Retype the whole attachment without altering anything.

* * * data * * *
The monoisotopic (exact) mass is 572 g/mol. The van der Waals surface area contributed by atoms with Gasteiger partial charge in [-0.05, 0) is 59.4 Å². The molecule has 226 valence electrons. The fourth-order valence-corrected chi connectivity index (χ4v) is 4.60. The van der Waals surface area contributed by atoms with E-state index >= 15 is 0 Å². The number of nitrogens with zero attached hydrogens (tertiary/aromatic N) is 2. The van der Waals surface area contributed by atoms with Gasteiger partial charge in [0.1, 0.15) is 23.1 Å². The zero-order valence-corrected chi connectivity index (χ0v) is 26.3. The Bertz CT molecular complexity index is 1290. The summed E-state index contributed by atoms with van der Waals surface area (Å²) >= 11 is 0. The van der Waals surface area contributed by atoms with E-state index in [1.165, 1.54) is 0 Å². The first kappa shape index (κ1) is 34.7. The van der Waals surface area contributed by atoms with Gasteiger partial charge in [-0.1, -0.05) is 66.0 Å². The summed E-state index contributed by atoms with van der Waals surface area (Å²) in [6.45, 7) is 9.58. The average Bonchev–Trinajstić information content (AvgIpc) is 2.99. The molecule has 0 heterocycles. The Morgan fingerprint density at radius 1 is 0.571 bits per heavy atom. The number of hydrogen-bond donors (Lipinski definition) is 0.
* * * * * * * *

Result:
The monoisotopic (exact) mass is 572 g/mol. The van der Waals surface area contributed by atoms with Gasteiger partial charge in [-0.05, 0) is 59.4 Å². The molecule has 226 valence electrons. The fourth-order valence-corrected chi connectivity index (χ4v) is 4.60. The van der Waals surface area contributed by atoms with E-state index >= 15 is 0 Å². The number of nitrogens with zero attached hydrogens (tertiary/aromatic N) is 2. The van der Waals surface area contributed by atoms with Gasteiger partial charge in [0.1, 0.15) is 23.1 Å². The zero-order valence-corrected chi connectivity index (χ0v) is 26.3. The Bertz CT molecular complexity index is 1290. The summed E-state index contributed by atoms with van der Waals surface area (Å²) >= 11 is 0. The van der Waals surface area contributed by atoms with E-state index in [1.165, 1.54) is 0 Å². The first kappa shape index (κ1) is 34.7. The van der Waals surface area contributed by atoms with Gasteiger partial charge in [-0.1, -0.05) is 66.0 Å². The summed E-state index contributed by atoms with van der Waals surface area (Å²) in [6.45, 7) is 9.58. The average Bonchev–Trinajstić information content (AvgIpc) is 2.99. The molecule has 0 heterocycles. The Morgan fingerprint density at radius 1 is 0.571 bits per heavy atom. The number of hydrogen-bond donors (Lipinski definition) is 0.